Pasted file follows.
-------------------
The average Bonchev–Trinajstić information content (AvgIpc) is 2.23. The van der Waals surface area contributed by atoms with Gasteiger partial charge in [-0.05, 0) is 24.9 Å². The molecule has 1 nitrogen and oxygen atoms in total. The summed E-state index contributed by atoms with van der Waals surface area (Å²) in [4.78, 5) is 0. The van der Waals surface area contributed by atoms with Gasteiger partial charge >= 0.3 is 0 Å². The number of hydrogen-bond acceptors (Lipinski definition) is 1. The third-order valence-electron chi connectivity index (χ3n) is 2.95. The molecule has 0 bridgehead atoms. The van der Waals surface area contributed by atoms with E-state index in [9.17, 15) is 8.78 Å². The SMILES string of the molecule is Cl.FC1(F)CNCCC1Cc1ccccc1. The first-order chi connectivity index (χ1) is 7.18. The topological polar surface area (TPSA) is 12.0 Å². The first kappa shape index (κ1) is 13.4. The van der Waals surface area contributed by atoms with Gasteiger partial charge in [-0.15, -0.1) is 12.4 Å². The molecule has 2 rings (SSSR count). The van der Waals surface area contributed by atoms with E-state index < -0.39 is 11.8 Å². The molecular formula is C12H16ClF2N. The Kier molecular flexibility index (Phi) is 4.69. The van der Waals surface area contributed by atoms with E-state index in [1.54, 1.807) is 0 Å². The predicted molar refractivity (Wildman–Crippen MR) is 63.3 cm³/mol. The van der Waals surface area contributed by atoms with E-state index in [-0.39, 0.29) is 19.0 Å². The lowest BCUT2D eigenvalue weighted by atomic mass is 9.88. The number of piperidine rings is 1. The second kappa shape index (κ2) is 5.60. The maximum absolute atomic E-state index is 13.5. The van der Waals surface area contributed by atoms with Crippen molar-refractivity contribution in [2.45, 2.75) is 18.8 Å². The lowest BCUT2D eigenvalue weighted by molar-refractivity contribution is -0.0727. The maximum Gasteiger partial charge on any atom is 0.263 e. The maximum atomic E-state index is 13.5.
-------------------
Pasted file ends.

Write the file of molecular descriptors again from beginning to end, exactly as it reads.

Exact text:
The average Bonchev–Trinajstić information content (AvgIpc) is 2.23. The van der Waals surface area contributed by atoms with Gasteiger partial charge in [-0.05, 0) is 24.9 Å². The molecule has 1 nitrogen and oxygen atoms in total. The summed E-state index contributed by atoms with van der Waals surface area (Å²) in [4.78, 5) is 0. The van der Waals surface area contributed by atoms with Gasteiger partial charge >= 0.3 is 0 Å². The number of hydrogen-bond acceptors (Lipinski definition) is 1. The third-order valence-electron chi connectivity index (χ3n) is 2.95. The molecule has 0 bridgehead atoms. The van der Waals surface area contributed by atoms with E-state index in [9.17, 15) is 8.78 Å². The SMILES string of the molecule is Cl.FC1(F)CNCCC1Cc1ccccc1. The first-order chi connectivity index (χ1) is 7.18. The topological polar surface area (TPSA) is 12.0 Å². The first kappa shape index (κ1) is 13.4. The van der Waals surface area contributed by atoms with Gasteiger partial charge in [-0.15, -0.1) is 12.4 Å². The molecule has 2 rings (SSSR count). The van der Waals surface area contributed by atoms with E-state index < -0.39 is 11.8 Å². The molecular formula is C12H16ClF2N. The Kier molecular flexibility index (Phi) is 4.69. The van der Waals surface area contributed by atoms with E-state index in [1.54, 1.807) is 0 Å². The predicted molar refractivity (Wildman–Crippen MR) is 63.3 cm³/mol. The van der Waals surface area contributed by atoms with E-state index in [-0.39, 0.29) is 19.0 Å². The lowest BCUT2D eigenvalue weighted by atomic mass is 9.88. The number of piperidine rings is 1. The second kappa shape index (κ2) is 5.60. The maximum absolute atomic E-state index is 13.5. The van der Waals surface area contributed by atoms with Crippen molar-refractivity contribution in [2.45, 2.75) is 18.8 Å². The lowest BCUT2D eigenvalue weighted by molar-refractivity contribution is -0.0727. The maximum Gasteiger partial charge on any atom is 0.263 e. The maximum atomic E-state index is 13.5.